A novel immature natural killer cell subpopulation predicts relapse after cord blood transplantation

Li, L., Chen, H., Marin, D., et al.

Natural killer (NK) cells are highly heterogeneous, with vast phenotypic and functional diversity at the single-cell level. They are involved in the innate immune response against malignant and virus-infected cells. To understand the effect of NK diversity during immune recovery on the antitumor response after cord blood transplantation (CBT), we used high-dimensional mass cytometry and the metrics of NK cell diversity to study the NK cell repertoire in serial samples from 43 CBT recipients. A higher-diversity index based on single-cell combinatorial phenotypes was significantly associated with a lower risk for relapse after CBT (P = .005). Cytomegalovirus reactivation was a major factor in the development of a more diverse NK repertoire after CBT. Notably, we identified a group of patients whose CB-derived NK cells after transplantation possessed an immature phenotype (CB-NKim), characterized by poor effector function and a low diversity index. Frequencies of CB-NKim of 11.8% or higher during the early post-CBT recovery phase were highly predictive for relapse (area under the curve [AUC], 0.979), a finding that was validated in a second independent cohort of patients (n = 25; AUC, 0.977). Moreover, we showed that the maturation, diversity, and acquisition of effector function by CB-NKim early after CBT were driven by interleukin 15. Our data indicate that the diversity of the NK cell repertoire after CBT contributes importantly to the risk for subsequent relapse. We suggest that the use of diversity metrics and high-dimensional mass cytometry may be useful tools in predicting clinical outcomes and informing the design of therapeutic strategies to prevent relapse after CBT.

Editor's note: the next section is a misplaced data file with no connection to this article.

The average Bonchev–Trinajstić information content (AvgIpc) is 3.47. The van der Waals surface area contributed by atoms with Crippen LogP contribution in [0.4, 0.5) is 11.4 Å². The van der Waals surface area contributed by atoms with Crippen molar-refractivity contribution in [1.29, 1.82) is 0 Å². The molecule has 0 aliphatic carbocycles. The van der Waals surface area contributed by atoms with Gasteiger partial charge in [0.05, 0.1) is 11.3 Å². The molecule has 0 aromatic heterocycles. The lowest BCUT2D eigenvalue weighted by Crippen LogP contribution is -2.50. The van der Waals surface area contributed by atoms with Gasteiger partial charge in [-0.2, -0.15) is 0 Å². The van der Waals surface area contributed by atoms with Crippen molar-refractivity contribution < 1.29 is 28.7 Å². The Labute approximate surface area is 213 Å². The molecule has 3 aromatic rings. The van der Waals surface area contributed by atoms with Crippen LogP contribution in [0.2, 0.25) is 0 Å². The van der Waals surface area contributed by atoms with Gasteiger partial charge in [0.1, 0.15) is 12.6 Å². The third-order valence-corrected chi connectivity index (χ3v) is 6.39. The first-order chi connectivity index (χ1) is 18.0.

Li, L., Chen, H., Marin, D., et al. "A novel immature natural killer cell subpopulation predicts relapse after cord blood transplantation" Transplantation (2019): 4,117–4,130